The April sun burned hotter than usual on the back of my neck and the tops of my feet as I made my way across the baked expanse of cobbled Texas riverbed. There was reliable water, not so long ago, where Bluebonnets now confidently sprouted from between the rocks with no fear of drowning. I had been profoundly unprepared for this little expedition. In posession of neither sun gaiter, wading boots, nor net. But there I was, making my way alongside another trickle of skinny water, as precious to me as the blood coursing through my veins, in search of a deeper pool and, perhaps, a dance with one of its residents.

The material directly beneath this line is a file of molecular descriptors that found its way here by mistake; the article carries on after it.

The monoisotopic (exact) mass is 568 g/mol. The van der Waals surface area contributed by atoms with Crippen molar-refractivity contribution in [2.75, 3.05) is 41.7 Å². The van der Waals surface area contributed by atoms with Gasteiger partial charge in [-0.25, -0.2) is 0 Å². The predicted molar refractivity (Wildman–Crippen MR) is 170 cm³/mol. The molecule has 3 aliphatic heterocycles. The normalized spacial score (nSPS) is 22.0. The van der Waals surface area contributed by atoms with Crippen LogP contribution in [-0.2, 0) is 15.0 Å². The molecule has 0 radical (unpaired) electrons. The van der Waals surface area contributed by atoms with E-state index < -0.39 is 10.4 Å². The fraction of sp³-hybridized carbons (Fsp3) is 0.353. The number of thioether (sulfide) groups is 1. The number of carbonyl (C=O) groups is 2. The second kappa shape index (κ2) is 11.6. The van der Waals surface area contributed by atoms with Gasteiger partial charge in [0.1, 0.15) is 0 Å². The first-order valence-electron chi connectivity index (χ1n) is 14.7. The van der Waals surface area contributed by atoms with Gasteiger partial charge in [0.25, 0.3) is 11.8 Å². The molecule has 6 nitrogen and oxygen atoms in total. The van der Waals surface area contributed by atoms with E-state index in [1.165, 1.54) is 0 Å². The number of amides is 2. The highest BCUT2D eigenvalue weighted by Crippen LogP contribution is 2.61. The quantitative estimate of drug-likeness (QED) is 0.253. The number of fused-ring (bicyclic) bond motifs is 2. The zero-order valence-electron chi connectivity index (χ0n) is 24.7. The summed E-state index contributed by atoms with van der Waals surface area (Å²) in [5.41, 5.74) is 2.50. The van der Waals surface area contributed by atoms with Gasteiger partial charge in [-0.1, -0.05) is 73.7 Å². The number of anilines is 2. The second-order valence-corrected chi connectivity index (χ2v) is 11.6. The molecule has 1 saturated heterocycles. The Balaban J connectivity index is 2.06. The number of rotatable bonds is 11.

I used to wade fish in these outdoor sandals often, but a few slips resulting in toes thoroughly banged-up by Hill Country granite and limestone have changed my mind about protecting my toes. Not to mention the fact that a fellow guide and friend is now down a toe or two courtesy of a Texas river. I’m not sure when the invincibility of youth finally transitioned into the vulnerability of middle age for me, but I’m starting to think I was a late bloomer on that front. There’s a reason my father used to say I “go at everything like killin’ snakes!” I’m just trying to make sure my current perception stops short of paranoia and lands somewhere around prudence, or at least practicality. But in this instance I had a couple of unexpected and precious hours that I was determined to waste wisely, prompting me to throw caution to the wind and wade in sandals. (wow, did I really just say that?)